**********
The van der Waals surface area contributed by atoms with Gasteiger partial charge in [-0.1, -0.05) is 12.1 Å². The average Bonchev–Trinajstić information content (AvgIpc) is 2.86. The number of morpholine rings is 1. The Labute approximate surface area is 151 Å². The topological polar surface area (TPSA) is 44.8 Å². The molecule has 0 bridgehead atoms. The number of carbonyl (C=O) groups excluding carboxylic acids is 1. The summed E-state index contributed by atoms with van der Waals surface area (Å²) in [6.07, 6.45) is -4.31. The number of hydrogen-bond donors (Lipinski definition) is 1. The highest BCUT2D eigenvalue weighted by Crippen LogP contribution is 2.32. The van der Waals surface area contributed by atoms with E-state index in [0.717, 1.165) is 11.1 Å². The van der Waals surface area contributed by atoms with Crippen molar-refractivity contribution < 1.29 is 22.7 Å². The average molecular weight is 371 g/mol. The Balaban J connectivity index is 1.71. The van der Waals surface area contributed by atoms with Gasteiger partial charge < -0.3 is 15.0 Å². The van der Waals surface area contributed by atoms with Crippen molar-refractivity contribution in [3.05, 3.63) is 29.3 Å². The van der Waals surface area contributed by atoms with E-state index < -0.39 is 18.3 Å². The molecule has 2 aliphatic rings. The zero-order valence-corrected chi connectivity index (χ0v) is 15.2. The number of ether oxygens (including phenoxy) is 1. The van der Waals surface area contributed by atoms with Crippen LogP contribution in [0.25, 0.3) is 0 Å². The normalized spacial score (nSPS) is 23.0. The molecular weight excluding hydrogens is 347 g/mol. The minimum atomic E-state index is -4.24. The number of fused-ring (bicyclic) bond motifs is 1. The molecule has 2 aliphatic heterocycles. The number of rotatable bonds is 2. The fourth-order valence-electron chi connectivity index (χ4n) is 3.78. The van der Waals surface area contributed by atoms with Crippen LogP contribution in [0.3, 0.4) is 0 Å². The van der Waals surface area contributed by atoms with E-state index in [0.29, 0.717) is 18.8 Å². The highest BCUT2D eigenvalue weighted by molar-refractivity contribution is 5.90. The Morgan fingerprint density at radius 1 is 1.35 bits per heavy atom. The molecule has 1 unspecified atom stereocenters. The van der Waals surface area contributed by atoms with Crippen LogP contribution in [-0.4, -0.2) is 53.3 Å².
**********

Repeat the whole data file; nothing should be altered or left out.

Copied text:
The van der Waals surface area contributed by atoms with Gasteiger partial charge in [-0.1, -0.05) is 12.1 Å². The average Bonchev–Trinajstić information content (AvgIpc) is 2.86. The number of morpholine rings is 1. The Labute approximate surface area is 151 Å². The topological polar surface area (TPSA) is 44.8 Å². The molecule has 0 bridgehead atoms. The number of carbonyl (C=O) groups excluding carboxylic acids is 1. The summed E-state index contributed by atoms with van der Waals surface area (Å²) in [6.07, 6.45) is -4.31. The number of hydrogen-bond donors (Lipinski definition) is 1. The highest BCUT2D eigenvalue weighted by Crippen LogP contribution is 2.32. The van der Waals surface area contributed by atoms with E-state index in [0.717, 1.165) is 11.1 Å². The van der Waals surface area contributed by atoms with Crippen molar-refractivity contribution < 1.29 is 22.7 Å². The average molecular weight is 371 g/mol. The Balaban J connectivity index is 1.71. The van der Waals surface area contributed by atoms with Gasteiger partial charge < -0.3 is 15.0 Å². The van der Waals surface area contributed by atoms with Crippen molar-refractivity contribution in [3.05, 3.63) is 29.3 Å². The van der Waals surface area contributed by atoms with E-state index < -0.39 is 18.3 Å². The molecule has 2 aliphatic rings. The zero-order valence-corrected chi connectivity index (χ0v) is 15.2. The number of ether oxygens (including phenoxy) is 1. The van der Waals surface area contributed by atoms with Crippen LogP contribution in [0.25, 0.3) is 0 Å². The normalized spacial score (nSPS) is 23.0. The molecular weight excluding hydrogens is 347 g/mol. The minimum atomic E-state index is -4.24. The number of fused-ring (bicyclic) bond motifs is 1. The molecule has 2 aliphatic heterocycles. The number of rotatable bonds is 2. The fourth-order valence-electron chi connectivity index (χ4n) is 3.78. The van der Waals surface area contributed by atoms with Crippen LogP contribution in [0.3, 0.4) is 0 Å². The van der Waals surface area contributed by atoms with E-state index in [0.29, 0.717) is 18.8 Å². The highest BCUT2D eigenvalue weighted by molar-refractivity contribution is 5.90. The Morgan fingerprint density at radius 1 is 1.35 bits per heavy atom. The molecule has 1 unspecified atom stereocenters. The van der Waals surface area contributed by atoms with Crippen LogP contribution in [-0.4, -0.2) is 53.3 Å².